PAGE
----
Foucauldian analysis of game space

A new PhD thesis is available analyzing “game space.”

This thesis focuses on the novel spatial paradigms emerging from computer and video games. It aims to develop an original theoretical framework that takes the hybrid nature of the medium into account. The goal of this work is to extend the present range of methodologies directed towards the analysis of digital games. In order to reveal the roots of the spatial apparatus at work an overview of the most significant conceptions of space in western thought is given. Henri Lefebvre’s reading of space as a triad of perceived, conceived and lived space is adopted. This serves to account for the multifaceted nature of the subject, enables the integration of divergent spatial conceptions as part of a coherent framework, and highlights the importance of experiential notions of spatiality. Starting from Michel Foucault’s notion of the heterotopia, game-space is posited as the dynamic interplay between different spatial modalities.

Between 1998 and 2004 I produced a series of videos in the art context that portrayed players engaged with computer games in different environments. The camera was placed in such a way that the players faces were filmed from the point of view of the monitors they were concentrating on during gameplay. In a sense it was as if the game was watching the player. The almost imperceptible movements of the players’ bodies that seemed to mirror their actions in the gameworld intrigued me.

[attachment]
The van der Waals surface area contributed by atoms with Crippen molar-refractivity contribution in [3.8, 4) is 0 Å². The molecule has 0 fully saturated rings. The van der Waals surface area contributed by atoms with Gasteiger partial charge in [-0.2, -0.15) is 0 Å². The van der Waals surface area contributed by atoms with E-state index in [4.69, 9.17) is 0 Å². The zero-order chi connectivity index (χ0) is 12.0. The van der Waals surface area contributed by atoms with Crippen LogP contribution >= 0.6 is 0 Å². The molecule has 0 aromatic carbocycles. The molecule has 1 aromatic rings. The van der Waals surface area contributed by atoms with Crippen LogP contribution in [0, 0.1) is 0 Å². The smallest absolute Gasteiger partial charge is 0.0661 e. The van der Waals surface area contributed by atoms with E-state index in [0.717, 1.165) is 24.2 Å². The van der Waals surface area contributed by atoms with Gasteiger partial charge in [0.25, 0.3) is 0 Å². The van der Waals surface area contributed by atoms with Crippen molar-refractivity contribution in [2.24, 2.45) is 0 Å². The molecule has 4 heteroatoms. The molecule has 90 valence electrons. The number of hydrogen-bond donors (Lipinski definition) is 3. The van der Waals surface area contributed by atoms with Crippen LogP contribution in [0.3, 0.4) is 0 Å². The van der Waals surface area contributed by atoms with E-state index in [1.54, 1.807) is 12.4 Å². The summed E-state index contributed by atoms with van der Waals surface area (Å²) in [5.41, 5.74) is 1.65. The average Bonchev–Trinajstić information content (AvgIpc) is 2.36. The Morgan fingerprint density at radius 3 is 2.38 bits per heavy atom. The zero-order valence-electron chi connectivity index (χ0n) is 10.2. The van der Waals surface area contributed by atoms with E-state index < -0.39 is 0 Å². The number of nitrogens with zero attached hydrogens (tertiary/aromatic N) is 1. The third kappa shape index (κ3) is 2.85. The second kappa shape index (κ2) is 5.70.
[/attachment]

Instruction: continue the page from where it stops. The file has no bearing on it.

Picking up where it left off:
Since it is not necessary for the success in a computer game to move one’s entire body, I saw these movements as a kind of leftover from movements in physical space. They appeared to stem from a body memory that crossed the threshold between the physical space and the representational space of the game. In other words, the players seemed to perform movements with their bodies that were directly connected with their mental spatial experience in the game. This simple change of perspective (from watching the screen to watching the player) became the starting point for a growing interest in the curious spatial activities of the players and the kinds of spaces produced by the games.

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